Using an SSIS package makes it simple
If you're a DBA and your company uses(SSRS), in some capacity you're probably also a report administrator. Because SSRS is a SQL Server technology, DBAs often are asked to manage SSRS just as they would manage SQL Server Integration Services (SSIS), SQL Server Analysis Services (SSAS), and SQL Server itself. I've been in this position. Outside of routine tasks such as deploying reports, setting permissions, and creating report subscriptions, I've been called on to answer questions about how certain reports are performing or how many times they're run and by whom. I've also been asked to discover which reports are no longer being used.
If you have one or two SSRS servers, you can easily answer such questions with a quick ad hoc query of the views or tables provided in the SSRS metadata database, ReportServer. But what if you have many SSRS servers? Further, what if you want to easily compare how one server might be faring against another server for performance load? Having this data centralized for proper analysis would be ideal. I'll show you how to use an SSIS package to pull catalog and execution log data from any number of SSRS instances into a central repository. I'll also provide some queries that you can use to answer fundamental questions about report statistics.
I'd like to point out that the technique I'll use in the SSIS package to retrieve data from each SSRS ReportServer database is a derivative of the DBA Repository solution. In this solution, I populate a package variable with a list of servers from an underlying table named serverlist_ssis in the DBA_Rep database. To take full advantage of the solution in this article, having the basic DBA_Rep database is required. The DBA Repository solution is simple to set up. I included two scripts and instructions in the ReadMe.txt file so that you don't have to wade through previous articles to begin collecting SSRS data. I also included a sample record and description in the ReadMe.txt file for the serverlist_ssis table to help you get started. You can download these files by clicking the Download button. If you want to learn more about the DBA Repository solution, check out the SQL Server Pro articles "DBA Repository 2010" (July 2010) and "Use SSRS and SSIS to Create a DBA Repository " (February 2008).
The Queries for the SSIS Package
Let's begin by looking at the queries that you can use to gather report server data and that you'll ultimately plug into the SSIS package to retrieve the data from every SSRS server. Depending on what version of SSRS you're currently running, the ReportServer database has tables, views, or both that contain report execution information. In SQL Server 2000 and SQL Server 2005, a table named ExecutionLog contains all the execution information. In, a view named ExecutionLog2 was added, and with SQL Server 2008 R2 came another view, ExecutionLog3. In SQL Server 2008 and later, ExecutionLog is still available as a view for backward compatibility. (It's also available as a table, which has been renamed to ExecutionLogStorage.) Although there's additional useful information in ExecutionLog2 and ExecutionLog3, most of the information of interest is available in ExecutionLog, so that's what this solution uses. Using ExecutionLog has an added benefit: If you have a mix of SQL Server versions across your SSRS infrastructure, you don't have to write multiple queries and objects to accommodate the different column names and data types across all the versions.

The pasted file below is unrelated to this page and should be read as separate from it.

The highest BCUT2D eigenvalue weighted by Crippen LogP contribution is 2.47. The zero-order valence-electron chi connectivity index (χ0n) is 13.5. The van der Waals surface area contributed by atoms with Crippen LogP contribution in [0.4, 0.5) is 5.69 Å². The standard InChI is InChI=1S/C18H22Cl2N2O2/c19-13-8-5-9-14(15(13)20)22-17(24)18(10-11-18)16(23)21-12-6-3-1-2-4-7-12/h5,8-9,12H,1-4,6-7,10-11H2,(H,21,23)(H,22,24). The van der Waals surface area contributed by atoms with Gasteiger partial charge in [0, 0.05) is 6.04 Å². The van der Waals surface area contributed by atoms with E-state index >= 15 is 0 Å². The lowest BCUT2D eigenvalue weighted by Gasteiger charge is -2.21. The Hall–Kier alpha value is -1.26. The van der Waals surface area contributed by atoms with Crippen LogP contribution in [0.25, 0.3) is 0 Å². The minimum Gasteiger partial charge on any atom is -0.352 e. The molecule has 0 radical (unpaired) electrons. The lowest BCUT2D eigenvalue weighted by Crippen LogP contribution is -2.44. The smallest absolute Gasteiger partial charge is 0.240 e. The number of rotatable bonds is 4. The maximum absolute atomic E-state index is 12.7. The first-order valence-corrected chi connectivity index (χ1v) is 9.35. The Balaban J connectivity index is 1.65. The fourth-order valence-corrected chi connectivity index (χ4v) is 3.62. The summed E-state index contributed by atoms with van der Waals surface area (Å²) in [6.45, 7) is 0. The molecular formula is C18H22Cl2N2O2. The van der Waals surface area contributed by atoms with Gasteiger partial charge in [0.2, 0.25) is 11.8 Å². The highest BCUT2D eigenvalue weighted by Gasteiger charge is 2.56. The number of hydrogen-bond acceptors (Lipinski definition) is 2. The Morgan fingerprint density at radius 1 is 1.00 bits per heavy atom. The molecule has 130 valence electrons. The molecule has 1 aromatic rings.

The ExecutionLog columns of interest include InstanceName (what report server processed the report), ReportID, UserName, RequestType, Format, Parameters, TimeStart, TimeEnd, TimeDataRetrieved, TimeProcessing, TimeRendering, Source (e.g., live, cache, session), Status (e.g., success, abort), ByteCount, and RowCount. Most of the columns are self-explanatory, but I'll expand on a few of them later in the article.
Listing 1 shows the query that you'll use to populate the DBA_Rep table in the repository database. Notice that there's a ReportID, which has a data type of uniqueidentifier. To make ReportID useful, you need to also collect the report names and the path to where the reports reside in the folder structure. To get that information, you need to pull data from the Catalog table in the ReportServer database. That table's ItemID column will be the joining key field to the ReportID field from ExecutionLog. Be warned that Microsoft doesn't condone this activity, so it's with a heavy heart that I point you to the query that I use to get the catalog data. Listing 2 shows this query.
There are a few things to note about this query:
- I added the server name to distinguish where the reports are coming from.
- I added a NOLOCK table hint to avoid any contention while the SSIS package is running.
- I included only the reports themselves, as indicated in the WHERE clause (Type = 2).
You can execute the queries in Listing 1 and Listing 2 against any ReportServer database, no matter what version of SSRS is installed. To consolidate the data, you can use an SSIS package that loops through all the report server databases and places the retrieved data into two local tables, which can be joined together through the ReportID and ItemID fields.